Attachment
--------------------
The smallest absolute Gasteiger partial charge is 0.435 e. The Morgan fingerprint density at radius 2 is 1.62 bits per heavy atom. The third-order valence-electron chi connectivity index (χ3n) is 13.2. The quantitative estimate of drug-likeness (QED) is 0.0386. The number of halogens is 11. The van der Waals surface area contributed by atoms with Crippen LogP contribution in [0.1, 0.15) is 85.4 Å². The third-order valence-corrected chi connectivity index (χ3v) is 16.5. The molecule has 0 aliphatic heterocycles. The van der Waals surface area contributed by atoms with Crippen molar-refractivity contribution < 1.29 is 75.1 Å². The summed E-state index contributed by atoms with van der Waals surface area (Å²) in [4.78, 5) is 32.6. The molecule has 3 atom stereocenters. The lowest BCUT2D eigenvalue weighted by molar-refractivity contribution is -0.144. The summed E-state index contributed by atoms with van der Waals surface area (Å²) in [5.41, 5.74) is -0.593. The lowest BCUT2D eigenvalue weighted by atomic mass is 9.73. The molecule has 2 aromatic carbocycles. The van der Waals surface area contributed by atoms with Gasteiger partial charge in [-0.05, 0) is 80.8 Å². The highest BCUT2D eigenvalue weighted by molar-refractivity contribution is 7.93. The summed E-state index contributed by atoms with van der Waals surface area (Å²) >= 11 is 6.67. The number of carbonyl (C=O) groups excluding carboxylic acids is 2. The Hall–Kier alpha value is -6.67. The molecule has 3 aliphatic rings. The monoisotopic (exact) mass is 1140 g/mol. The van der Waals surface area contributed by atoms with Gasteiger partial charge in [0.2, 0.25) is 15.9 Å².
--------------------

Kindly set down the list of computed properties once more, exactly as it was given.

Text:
The smallest absolute Gasteiger partial charge is 0.435 e. The Morgan fingerprint density at radius 2 is 1.62 bits per heavy atom. The third-order valence-electron chi connectivity index (χ3n) is 13.2. The quantitative estimate of drug-likeness (QED) is 0.0386. The number of halogens is 11. The van der Waals surface area contributed by atoms with Crippen LogP contribution in [0.1, 0.15) is 85.4 Å². The third-order valence-corrected chi connectivity index (χ3v) is 16.5. The molecule has 0 aliphatic heterocycles. The van der Waals surface area contributed by atoms with Crippen molar-refractivity contribution < 1.29 is 75.1 Å². The summed E-state index contributed by atoms with van der Waals surface area (Å²) in [4.78, 5) is 32.6. The molecule has 3 atom stereocenters. The lowest BCUT2D eigenvalue weighted by molar-refractivity contribution is -0.144. The summed E-state index contributed by atoms with van der Waals surface area (Å²) in [5.41, 5.74) is -0.593. The lowest BCUT2D eigenvalue weighted by atomic mass is 9.73. The molecule has 2 aromatic carbocycles. The van der Waals surface area contributed by atoms with Gasteiger partial charge in [-0.05, 0) is 80.8 Å². The highest BCUT2D eigenvalue weighted by molar-refractivity contribution is 7.93. The summed E-state index contributed by atoms with van der Waals surface area (Å²) >= 11 is 6.67. The number of carbonyl (C=O) groups excluding carboxylic acids is 2. The Hall–Kier alpha value is -6.67. The molecule has 3 aliphatic rings. The monoisotopic (exact) mass is 1140 g/mol. The van der Waals surface area contributed by atoms with Gasteiger partial charge in [0.2, 0.25) is 15.9 Å².